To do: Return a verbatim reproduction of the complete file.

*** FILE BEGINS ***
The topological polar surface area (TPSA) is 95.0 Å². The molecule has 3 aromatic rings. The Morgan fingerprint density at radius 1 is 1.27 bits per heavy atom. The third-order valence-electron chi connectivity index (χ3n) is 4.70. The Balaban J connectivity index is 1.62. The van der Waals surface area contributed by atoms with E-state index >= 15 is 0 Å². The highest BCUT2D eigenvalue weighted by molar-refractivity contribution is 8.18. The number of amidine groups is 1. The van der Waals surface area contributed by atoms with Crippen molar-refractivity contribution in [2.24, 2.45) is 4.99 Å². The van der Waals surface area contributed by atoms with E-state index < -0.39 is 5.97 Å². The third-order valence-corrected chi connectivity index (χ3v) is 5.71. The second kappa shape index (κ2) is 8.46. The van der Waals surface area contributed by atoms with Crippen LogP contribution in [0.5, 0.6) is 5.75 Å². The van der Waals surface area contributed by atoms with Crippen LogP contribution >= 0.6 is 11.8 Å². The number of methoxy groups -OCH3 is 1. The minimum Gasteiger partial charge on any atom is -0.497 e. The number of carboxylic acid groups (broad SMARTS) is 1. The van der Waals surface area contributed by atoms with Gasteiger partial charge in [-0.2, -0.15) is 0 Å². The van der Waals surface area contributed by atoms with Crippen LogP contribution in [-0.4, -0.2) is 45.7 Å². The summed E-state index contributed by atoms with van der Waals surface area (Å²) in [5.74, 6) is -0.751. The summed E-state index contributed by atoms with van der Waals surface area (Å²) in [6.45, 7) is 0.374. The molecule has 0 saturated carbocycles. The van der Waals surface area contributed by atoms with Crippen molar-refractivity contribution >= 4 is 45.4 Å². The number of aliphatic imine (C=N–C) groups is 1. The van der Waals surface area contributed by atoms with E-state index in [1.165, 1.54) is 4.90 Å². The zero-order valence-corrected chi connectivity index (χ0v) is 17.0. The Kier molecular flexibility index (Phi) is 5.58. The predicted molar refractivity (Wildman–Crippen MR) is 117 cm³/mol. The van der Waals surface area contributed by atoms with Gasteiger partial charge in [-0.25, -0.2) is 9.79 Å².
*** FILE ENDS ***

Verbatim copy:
The topological polar surface area (TPSA) is 95.0 Å². The molecule has 3 aromatic rings. The Morgan fingerprint density at radius 1 is 1.27 bits per heavy atom. The third-order valence-electron chi connectivity index (χ3n) is 4.70. The Balaban J connectivity index is 1.62. The van der Waals surface area contributed by atoms with E-state index >= 15 is 0 Å². The highest BCUT2D eigenvalue weighted by molar-refractivity contribution is 8.18. The number of amidine groups is 1. The van der Waals surface area contributed by atoms with Crippen molar-refractivity contribution in [2.24, 2.45) is 4.99 Å². The van der Waals surface area contributed by atoms with E-state index < -0.39 is 5.97 Å². The third-order valence-corrected chi connectivity index (χ3v) is 5.71. The second kappa shape index (κ2) is 8.46. The van der Waals surface area contributed by atoms with Crippen LogP contribution in [0.5, 0.6) is 5.75 Å². The van der Waals surface area contributed by atoms with Crippen LogP contribution >= 0.6 is 11.8 Å². The number of methoxy groups -OCH3 is 1. The minimum Gasteiger partial charge on any atom is -0.497 e. The number of carboxylic acid groups (broad SMARTS) is 1. The van der Waals surface area contributed by atoms with Gasteiger partial charge in [-0.2, -0.15) is 0 Å². The van der Waals surface area contributed by atoms with Crippen LogP contribution in [-0.4, -0.2) is 45.7 Å². The summed E-state index contributed by atoms with van der Waals surface area (Å²) in [5.74, 6) is -0.751. The summed E-state index contributed by atoms with van der Waals surface area (Å²) in [6.45, 7) is 0.374. The molecule has 0 saturated carbocycles. The van der Waals surface area contributed by atoms with Crippen molar-refractivity contribution >= 4 is 45.4 Å². The number of aliphatic imine (C=N–C) groups is 1. The van der Waals surface area contributed by atoms with E-state index in [1.165, 1.54) is 4.90 Å². The zero-order valence-corrected chi connectivity index (χ0v) is 17.0. The Kier molecular flexibility index (Phi) is 5.58. The predicted molar refractivity (Wildman–Crippen MR) is 117 cm³/mol. The van der Waals surface area contributed by atoms with Gasteiger partial charge in [-0.25, -0.2) is 9.79 Å².